digital equipment corporation · maynard, massachusetts

Laurie Forbes PDP-8 Memories

I worked as a engineer/programmer for Mobil Oil Canada beginning in 1969. At the time, the company's US owner (Mobil Oil Corp) had a number of US oil & gas field automation projects underway that were based on SCADA (Supervisory Control and Data Acquisition) this being driven by centralized IBM 1620 computers (one central computer would control several oil/gas fields with communication being handled by dedicated phone lines). Our situation in Alberta was a bit different in that distances from the central office to the oil/gas fields were large and communication line rental was expensive and not reliable in the far flung reaches.

Our solution was to place dedicated SCADA computers at each field location and, at the time, the then available PDP-8i seemed to be a good solution. So, off we jumped into the relative unknown (at least to us) and purchased a PDP-8i with 8K of core memory, a 32K DF32 fixed-head disk drive and an ASR-33 teletype.

At the time there was no RTOS (Real Time Operating System) available for the PDP-8s so we decided to write our own. We could not even use the Fortran compiler that was available as it had IIRC no provisions for a real time clock or recovering automatically from a power failure. Assembler it was then and we wrote pretty much everything ourselves except the FPP (Floating Point Package) software and ODT (Octal Debugging Technique).

After a while as our program repertoire grew we expanded our systems to 12K memory, a second DF32, then RF08 fixed hard drives (with 256K), a high speed paper tape reader, replaced the fixed head drives with the RK05 cartridge drives (1.2 MB) and a DecWriter (keyboard and dot matrix printer).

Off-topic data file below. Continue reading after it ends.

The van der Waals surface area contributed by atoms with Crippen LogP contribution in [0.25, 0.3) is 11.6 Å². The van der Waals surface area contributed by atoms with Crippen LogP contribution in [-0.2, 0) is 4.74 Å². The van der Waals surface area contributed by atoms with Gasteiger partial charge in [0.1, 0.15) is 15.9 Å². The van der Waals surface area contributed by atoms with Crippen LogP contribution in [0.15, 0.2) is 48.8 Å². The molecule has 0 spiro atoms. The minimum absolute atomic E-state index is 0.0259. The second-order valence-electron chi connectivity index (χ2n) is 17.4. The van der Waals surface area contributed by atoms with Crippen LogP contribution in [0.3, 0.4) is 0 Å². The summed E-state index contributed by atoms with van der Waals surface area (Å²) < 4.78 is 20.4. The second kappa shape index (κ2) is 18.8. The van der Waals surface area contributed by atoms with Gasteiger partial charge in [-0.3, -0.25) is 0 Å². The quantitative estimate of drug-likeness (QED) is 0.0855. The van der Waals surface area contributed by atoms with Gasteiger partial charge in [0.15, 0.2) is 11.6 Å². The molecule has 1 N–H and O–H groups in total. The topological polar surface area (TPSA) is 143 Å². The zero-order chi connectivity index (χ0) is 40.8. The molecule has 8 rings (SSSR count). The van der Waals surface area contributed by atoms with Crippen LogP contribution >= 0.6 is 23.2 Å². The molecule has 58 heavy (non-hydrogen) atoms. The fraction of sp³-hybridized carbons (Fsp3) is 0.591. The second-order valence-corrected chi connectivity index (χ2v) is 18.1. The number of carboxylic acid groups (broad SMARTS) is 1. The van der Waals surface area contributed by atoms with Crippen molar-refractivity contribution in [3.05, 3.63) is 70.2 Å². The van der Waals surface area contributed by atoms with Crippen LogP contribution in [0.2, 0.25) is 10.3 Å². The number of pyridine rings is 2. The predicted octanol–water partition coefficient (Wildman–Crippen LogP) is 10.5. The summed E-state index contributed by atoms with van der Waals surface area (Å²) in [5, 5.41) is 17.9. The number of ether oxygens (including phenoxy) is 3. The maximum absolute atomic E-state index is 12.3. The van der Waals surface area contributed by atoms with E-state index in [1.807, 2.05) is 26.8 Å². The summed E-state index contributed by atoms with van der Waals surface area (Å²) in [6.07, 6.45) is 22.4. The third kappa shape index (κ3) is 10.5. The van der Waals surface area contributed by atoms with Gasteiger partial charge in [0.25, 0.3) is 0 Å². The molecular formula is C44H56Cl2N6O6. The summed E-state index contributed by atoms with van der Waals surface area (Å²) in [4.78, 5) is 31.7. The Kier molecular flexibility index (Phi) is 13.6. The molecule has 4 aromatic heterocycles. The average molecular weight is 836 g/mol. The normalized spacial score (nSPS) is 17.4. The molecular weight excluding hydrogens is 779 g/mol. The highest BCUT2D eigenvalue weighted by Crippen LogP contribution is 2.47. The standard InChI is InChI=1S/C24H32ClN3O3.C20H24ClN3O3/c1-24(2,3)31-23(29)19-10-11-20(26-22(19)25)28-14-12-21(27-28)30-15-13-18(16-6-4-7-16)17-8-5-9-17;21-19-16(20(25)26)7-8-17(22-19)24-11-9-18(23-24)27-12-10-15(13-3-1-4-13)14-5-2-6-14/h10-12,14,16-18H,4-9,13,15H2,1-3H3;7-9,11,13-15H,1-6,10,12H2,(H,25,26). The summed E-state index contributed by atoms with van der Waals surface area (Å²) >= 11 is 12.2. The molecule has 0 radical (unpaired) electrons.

Core memory was allocated roughly as field 0 for the OS including interrupt handler and the FPP. Field 1 was for apps and Field 2 contained core resident data plus ODT. The hard drives contained both one and two-D data arrays for bit, integer and floating point numbers plus the application programs and the programming support system OS8 (one could configure OS8 to use only a portion of the disk space).

All-in-all everything went pretty well - the PDPs had more than ample computing power for the application and were very cost effective for the time. The only big issue however was with hardware reliability.

The 8i was made up of a very large number of small circuit boards which were connected by a large wiring back plane containing a myriad of mechanical wiring connections (wire wrapped on pins only, no solder). Our first 8i was plagued by intermittent, random program halts which took a long time to resolve and was particularly troublesome as the 8s were located in remote field locations. We and DEC tried valiantly to find the problem and it became an issue of hardware vs software. It eventually occurred to me that a program halt with other than a HLT or equivalent instruction in the memory buffer, which is what we were seeing, must be a hardware issue (I was a little surprised at the time that it took a bit of persuasion to convince the DEC techs that that was the case). I had also noted that one of these halts occurred when the program was executing an ISZ wait loop so that tended to point to an ISZ or JMP execution issue. Anyhow, by running an ISZ diagnostic program whilst vibrating the circuit cards by running the end of a pencil over the exposed ends, a similar halt finally occurred with a DEC tech on-site. The tech then replaced a card related to the ISZ execution circuitry and the problem was resolved!